When it came time to graduate, I had a minimum number of units if I passed all of my classes. There was a problem with that, because I had failed Third Quarter English, and had bombed my English final which was supposed to be a big portion of the Fourth Quarter grade. My teacher, of course, was Mr. Georges. He knew me a little bit better than the average student as he had given me a ride "home" several times after wrestling practice. His son was on the wrestling team and might remember the many car rides that his father gave me. I believe that Mr. Georges knew that I was living by myself, but never said a word.



Back then we had to carry our report cards from class to class to have the teachers mark them. We would turn them in at the beginning of class and the class teacher would enter the grade and return them to us as we left the room to go to the next class.



Well, I turned in my report card to Mr. Georges who was sitting at his desk. He had a serious and somber look on his face when he looked up and saw me. I mentioned to him that I was graduating on a bare minimum number of credits. I had already signed up for active duty in the Navy and needed the credits from his class in order to to graduate. No graduation, meant no Navy and no boot-camp in a few weeks. He took the report card and didn't say a word. I was justifiably nervous and scared.



At the end of class those report cards were returned to us and we left the room to progress down the halls to our next grade posting. I slowly looked at my card. There it was! "F" for Third Quarter. "F" for Fourth Quarter. Mr. Georges was fair. Those were the grades that I had earned. But there for the Semester Grade (and five units towards graduation) was a "D" minus for Semester Average. I graduated! Only an ex-Marine could average an "F" and another "F" into a "D" minus when there was substantial need.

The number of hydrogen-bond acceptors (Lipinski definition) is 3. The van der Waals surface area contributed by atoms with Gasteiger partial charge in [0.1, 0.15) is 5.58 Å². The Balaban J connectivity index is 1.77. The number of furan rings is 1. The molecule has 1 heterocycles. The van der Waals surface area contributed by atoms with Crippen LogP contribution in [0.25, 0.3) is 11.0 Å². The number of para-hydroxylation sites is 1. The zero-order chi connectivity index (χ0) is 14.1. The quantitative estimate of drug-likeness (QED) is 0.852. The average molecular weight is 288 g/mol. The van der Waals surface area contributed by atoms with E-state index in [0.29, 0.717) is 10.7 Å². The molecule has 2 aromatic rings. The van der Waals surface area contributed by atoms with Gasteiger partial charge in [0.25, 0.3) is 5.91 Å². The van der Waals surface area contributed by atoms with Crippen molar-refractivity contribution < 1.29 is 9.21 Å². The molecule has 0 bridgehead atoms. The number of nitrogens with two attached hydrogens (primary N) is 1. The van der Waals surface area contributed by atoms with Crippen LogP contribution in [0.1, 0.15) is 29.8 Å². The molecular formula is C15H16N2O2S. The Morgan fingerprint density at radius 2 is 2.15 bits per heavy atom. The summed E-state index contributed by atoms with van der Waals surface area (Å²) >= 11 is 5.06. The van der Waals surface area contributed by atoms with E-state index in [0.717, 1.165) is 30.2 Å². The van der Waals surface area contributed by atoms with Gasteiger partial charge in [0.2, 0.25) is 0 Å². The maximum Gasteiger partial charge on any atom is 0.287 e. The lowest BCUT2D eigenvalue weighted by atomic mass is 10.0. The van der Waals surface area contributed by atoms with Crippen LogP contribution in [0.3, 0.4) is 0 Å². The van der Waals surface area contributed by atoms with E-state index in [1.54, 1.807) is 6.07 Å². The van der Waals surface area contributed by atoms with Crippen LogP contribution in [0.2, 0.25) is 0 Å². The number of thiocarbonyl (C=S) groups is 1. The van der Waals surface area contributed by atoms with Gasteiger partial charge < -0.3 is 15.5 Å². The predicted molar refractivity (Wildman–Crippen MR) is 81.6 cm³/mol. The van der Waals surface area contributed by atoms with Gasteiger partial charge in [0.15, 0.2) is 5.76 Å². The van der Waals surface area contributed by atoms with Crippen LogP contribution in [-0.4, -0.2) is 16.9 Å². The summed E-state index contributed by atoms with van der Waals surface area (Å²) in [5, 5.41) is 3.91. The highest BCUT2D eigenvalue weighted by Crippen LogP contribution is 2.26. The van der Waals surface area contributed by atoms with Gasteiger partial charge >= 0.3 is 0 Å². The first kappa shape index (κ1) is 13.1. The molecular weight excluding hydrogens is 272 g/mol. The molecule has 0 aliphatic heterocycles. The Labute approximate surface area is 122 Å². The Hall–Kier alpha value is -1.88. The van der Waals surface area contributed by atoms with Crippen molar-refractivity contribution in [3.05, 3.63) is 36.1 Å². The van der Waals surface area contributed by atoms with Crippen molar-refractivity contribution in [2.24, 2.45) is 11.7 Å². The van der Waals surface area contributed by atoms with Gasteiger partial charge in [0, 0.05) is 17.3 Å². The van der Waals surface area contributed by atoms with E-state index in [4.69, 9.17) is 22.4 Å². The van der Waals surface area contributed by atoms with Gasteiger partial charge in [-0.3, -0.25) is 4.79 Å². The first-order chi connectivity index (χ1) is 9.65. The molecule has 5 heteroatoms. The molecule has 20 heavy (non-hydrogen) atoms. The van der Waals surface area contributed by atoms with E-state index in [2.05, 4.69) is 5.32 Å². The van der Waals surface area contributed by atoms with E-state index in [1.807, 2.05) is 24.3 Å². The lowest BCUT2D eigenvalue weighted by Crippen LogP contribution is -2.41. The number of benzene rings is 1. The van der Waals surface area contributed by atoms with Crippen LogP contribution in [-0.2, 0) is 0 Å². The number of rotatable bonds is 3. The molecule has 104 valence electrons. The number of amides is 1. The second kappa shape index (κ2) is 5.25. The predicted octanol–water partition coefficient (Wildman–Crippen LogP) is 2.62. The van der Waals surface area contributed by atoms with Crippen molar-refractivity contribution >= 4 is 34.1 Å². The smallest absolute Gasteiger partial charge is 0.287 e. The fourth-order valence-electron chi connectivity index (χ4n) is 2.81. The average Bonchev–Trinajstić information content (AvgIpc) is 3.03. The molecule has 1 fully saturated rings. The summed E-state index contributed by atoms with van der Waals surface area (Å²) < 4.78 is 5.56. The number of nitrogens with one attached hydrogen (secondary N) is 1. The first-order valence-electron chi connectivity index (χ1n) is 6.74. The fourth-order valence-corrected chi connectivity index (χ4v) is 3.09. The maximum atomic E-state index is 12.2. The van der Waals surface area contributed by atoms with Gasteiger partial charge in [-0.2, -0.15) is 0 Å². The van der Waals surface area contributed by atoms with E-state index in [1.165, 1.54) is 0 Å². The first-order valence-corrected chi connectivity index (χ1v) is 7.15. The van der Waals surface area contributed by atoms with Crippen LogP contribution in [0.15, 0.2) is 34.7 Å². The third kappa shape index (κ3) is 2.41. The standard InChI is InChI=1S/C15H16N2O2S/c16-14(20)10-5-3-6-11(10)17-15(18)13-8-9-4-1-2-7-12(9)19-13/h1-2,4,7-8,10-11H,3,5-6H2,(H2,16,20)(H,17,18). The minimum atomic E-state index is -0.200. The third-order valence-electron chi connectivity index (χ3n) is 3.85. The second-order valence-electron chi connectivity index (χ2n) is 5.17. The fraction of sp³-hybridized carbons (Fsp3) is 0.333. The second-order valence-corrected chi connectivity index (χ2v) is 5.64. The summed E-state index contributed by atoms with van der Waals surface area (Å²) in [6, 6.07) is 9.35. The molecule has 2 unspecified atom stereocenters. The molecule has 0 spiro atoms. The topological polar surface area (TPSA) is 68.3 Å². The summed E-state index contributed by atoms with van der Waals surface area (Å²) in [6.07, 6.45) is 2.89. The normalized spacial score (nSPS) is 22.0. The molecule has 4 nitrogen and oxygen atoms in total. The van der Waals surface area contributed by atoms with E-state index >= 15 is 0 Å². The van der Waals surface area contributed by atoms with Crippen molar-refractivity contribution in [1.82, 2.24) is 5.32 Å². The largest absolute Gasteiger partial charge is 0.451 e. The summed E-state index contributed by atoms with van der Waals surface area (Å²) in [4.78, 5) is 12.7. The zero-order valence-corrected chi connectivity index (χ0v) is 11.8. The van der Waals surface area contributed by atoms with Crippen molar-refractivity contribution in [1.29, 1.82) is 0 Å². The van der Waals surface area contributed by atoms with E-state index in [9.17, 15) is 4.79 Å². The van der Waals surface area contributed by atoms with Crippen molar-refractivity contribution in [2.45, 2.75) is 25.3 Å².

Mr. Georges was strict. He was demanding, but he also had a heart of gold. I speak about him often. He made a very strong impression in my life.


The Author, Joe Neubarth, Class of 1967

(Editor's Note: Mr. Neubarth has sent a "post script" to his essay we would also like to include.)

Not only did (Mr. Georges) have a kind heart, but his efforts were productive. I entered the Navy and took a battery of tests. From those results they decided that I was intelligent and offered me the opportunity to go through Nuclear Power School to become an operator. I did that, gained some self assurance and started college after my tour was up. I maintained a very respectable grade point average through college and went back into the Navy as a nuclear weapons officer for a few years and then went to work for Pacific Bell as a data communications manager. I retired at age fifty four in January 2001.

Thanks to Mr. Georges, I got my life straight.

Joe Neubarth, Class of 1967

E-mail us an essay or blog about anything that's memorable to you regarding Mr. Georges or Escondido High School. Send to:

jgeorges@san.rr.com



Feel free to send Word attachments.